Tuesday, March 20, 2018 -- Scientists from the Wellcome Sanger Institute in the U.K. and the European Molecular Biology Laboratory in Rome say they found a switch that instructs blood vessel cells to become blood stem cells during embryonic development. The team discovered that two sets of specific factors in the cells work against each other, and when the balance of these changes, the vascular tube cells convert to free blood cells.  The study (“ Single-Cell Transcriptomics Reveals a New Dynamical Function of Transcription Factors during Embryonic Hematopoiesis ”), published in  eLife , could pave the way for further research into creating new blood cells for transplants and for understanding cancer development, according to the researchers. “Recent advances in single-cell transcriptomics techniques have opened the door

    Trichomonas vaginalis disproportionately affects the black community: Study

    Thursday, March 15, 2018 -- In a new Johns Hopkins study, researchers have added to evidence that Trichomonas vaginalis (TV), the world’s most common curable sexually transmitted infection (STI), disproportionately affects the black community. A report of the findings, published March 15 in Clinical Infectious Diseases, highlights the major racial/ethnic disparities in TV infection in the United States population, calling on […] The post Trichomonas vaginalis disproportionately affects the black community: Study appeared first on Outbreak News Today.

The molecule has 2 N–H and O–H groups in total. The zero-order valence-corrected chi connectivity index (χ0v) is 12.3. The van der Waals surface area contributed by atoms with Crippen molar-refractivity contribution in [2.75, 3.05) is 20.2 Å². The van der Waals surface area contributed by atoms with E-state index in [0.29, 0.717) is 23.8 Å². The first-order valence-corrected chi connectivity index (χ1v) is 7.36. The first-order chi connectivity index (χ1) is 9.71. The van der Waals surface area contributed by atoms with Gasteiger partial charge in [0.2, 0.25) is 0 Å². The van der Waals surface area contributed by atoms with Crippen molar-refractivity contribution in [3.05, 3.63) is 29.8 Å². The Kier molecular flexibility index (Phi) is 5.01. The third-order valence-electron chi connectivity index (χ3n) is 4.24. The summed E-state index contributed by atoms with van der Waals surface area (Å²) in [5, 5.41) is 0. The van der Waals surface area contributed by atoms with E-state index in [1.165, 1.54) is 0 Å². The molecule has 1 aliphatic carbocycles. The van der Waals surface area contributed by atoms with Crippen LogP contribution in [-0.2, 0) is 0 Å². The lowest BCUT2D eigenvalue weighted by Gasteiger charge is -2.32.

Why does Australia have so much skin cancer? (Hint: it's not because of an ozone hole)

    Tuesday, March 20, 2018 -- White people are not made for Australia's weather conditions. from www.shutterstock.comThis article is part of our series about skin: why we have it, what it does, and what can go wrong. Read other articles in the series here. Skin cancer is one of Australia’s most common cancers, with data showing almost a million cases of skin cancer in 2015. Skin cancer is primarily caused by excessive exposure to ultraviolet (UV) radiation from the sun, causing DNA damage to skin cells. If this damage is not repaired by the body’s internal DNA repair machinery, then faulty cell replication can occur – triggering the abnormal growth of cells – which eventually become cancers. People with pale skin types are more vulnerable

    AIDS Researcher Top Candidate to Lead the C.D.C.

    Saturday, March 17, 2018 -- Dr. Robert R. Redfield, a founder of the Institute of Human Virology at the University of Maryland School of Medicine, is the leading candidate to head the Centers for Disease Control and Prevention.

    Ukraine: More than 7,000 measles cases reported in first 10 weeks